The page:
Nowadays, it has become significantly difficult for physicians to differentiate between Type 1 Diabetes (T1D) and Type 2 Diabetes (T2D) especially for T1D, which is treatable with insulin injection and T2D that is treatable through the intake of a specific diet and loss of weight. Oram et al. (2015) provide a comprehensive review of the core of a generic risk, which is a new diagnostic tool to help in the identification of patients between 20 and 40 who require insulin treatment.
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Such an approach will ensure that cases of misdiagnosis of Type 1 and 2 Diabetes are reduced and that the right treatment is offered to the right type of diabetes based on the adequate diagnosis. As such, the introduction of the generic risks score in the diagnosis of diabetes has a high potential for use in the correct classification of individuals based on a particular type of diabetes.
Summary of the Main Idea of the Research Findings
The focus of Oram et al. (2015) was to establish whether or not common generic variants can be instrumental in the discrimination of Type 1 Diabetes and Type 2 Diabetes, as well as help in the prediction of severe insulin deficiency among young adults with diabetes. To achieve the objective of this study, young adults aged between 20 and 40 years were used to examine whether it was possible for the generic risks to score to classify the study subjects according to severe insulin deficiency.
The results of the examination indicated that it was possible to discriminate Type 1 Diabetes and Type 2 Diabetes. Specifically, a T1D generic risks score greater than 0.280 is indicative of Type 1 Diabetes. A T1D generic risks score less than 0.234 is indicative of Type 2 Diabetes. The use of a T1D genetic risk score was enough to predict the progression of insulin deficiency among young adults under investigation.
Oram et al. (2015) noted that the combination of the common SNPs to form a genetic risk score could be useful in the discrimination of Type 1 Diabetes and Type 2 Diabetes. When used in young-onset adults, the T1D generic risks score can assist physicians in identifying patients who have a high chance of severe insulin development. Significantly, the capacity of the Type 1 Diabetes generic risks score to discriminate T1D and T2D does not depend on any other factors such as age at diagnosis, BMI, or the islet autoantibodies. For this reason, the score is a crucial addition to the classification of the various subtypes of diabetes among young adults.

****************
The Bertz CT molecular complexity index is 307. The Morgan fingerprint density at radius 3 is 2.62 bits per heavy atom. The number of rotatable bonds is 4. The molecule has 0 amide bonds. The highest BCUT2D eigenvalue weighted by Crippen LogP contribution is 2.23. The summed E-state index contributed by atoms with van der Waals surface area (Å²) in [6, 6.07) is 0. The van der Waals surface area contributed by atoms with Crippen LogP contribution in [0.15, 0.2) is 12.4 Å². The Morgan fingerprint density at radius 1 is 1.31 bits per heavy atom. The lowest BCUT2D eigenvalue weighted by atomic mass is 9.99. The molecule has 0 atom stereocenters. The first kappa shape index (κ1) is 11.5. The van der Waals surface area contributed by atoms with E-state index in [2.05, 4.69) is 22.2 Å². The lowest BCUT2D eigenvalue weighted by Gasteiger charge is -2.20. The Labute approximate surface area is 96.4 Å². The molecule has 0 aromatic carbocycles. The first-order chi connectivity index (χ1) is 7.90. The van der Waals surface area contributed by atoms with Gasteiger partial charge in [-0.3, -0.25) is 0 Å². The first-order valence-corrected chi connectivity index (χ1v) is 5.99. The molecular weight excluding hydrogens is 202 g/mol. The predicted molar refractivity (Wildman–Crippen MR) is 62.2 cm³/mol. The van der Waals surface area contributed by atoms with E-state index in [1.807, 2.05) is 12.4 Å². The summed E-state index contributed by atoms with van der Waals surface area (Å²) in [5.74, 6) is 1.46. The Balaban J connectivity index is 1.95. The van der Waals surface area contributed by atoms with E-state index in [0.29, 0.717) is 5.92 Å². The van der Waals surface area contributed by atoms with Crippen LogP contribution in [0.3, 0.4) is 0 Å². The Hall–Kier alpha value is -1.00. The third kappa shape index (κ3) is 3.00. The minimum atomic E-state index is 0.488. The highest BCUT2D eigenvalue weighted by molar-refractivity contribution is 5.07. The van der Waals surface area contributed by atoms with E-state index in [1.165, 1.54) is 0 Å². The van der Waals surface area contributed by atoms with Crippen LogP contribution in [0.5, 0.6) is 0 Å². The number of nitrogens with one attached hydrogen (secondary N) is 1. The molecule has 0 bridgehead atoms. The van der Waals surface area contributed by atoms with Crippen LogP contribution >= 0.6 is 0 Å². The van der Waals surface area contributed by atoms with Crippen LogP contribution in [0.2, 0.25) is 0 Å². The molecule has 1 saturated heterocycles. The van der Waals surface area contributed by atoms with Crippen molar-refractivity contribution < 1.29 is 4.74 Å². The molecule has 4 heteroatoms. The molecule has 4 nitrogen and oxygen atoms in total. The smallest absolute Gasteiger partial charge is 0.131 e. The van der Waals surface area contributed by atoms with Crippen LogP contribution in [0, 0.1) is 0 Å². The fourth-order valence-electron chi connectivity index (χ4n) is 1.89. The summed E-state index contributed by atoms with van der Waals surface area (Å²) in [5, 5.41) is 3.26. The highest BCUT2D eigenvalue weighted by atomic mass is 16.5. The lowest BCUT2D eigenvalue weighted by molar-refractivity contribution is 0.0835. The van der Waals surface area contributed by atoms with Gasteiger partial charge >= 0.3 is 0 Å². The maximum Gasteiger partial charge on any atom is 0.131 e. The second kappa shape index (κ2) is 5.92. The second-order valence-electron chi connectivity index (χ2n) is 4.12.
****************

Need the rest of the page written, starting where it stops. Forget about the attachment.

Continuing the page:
Various factors contribute immensely to the significance of TID generic risks score as an appropriate diagnostic tool for the identification and classification of diabetic people according to the diabetes subtypes. One of the important features of the genetic risk score is that it does not depend on the time of diagnosis. Such a feature is an advantage compared to other diagnostic approaches. For example, the islet autoantibodies’ approach discriminative capacity is tied to the time of diagnosis and thus, reduces with time. On the other hand, C-peptide measurement is only effective in the discrimination of T1D and T2D over a period of 3 to 5 years. Such a situation is attributed to the honeymoon period.
Secondly, the adoption of the new technology implies that SNP genotyping becomes extremely simple, accurate, as well as cost-effective. The low-cost implications associated with the generic risks score discrimination is based on the fact that only a few SNPs are used.
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In addition, the use of Type 1 Diabetes generic risk scores in hospitals is highly effective especially in the classification of diabetic patients whenever the autoantibody test results are not in line with clinical features. This is based on the fact that it is possible to classify over 80% of discordant patients using the Type 1 Diabetes generic risks score. Moreover, it is possible to use the TID generic risks score alongside other predictors like clinical features and autoantibodies for the purpose of estimating a patient with Type 1 Diabetes, as well as indicate the severity of insulin deficiency.
In spite of the significance of the generic risks score in the identification and classification of patients with diabetes, some concerns need to be addressed to enhance the efficiency of this approach. First, measuring BMI and automobiles at the time of diagnosis would provide useful findings as far as the discriminative capacity of the generic risks score is concerned. Secondly, there is a need to examine the contribution of all Type 1 Diabetes risk alleles in the discriminative capability of the generic risks score.
Based on these points, it is more likely that the usefulness of TID generic risks score can be improved in the future upon consideration of all variants, as well as the advancement of the sequencing and genotyping technologies. Nevertheless, the introduction of the generic risk scores is highly significant for the discrimination and classification of patients with diabetes as it can provide the basis for the right treatment.
Oram, R., Patel, K., Hill, A., Shields, B., McDonald, T., Jones, A.,… Weedon, M. (2015). A Type 1 Diabetes genetic risk score can aid discrimination between Type 1 and Type 2 Diabetes in young adults. Diabetes Care, 39(3), 337-344.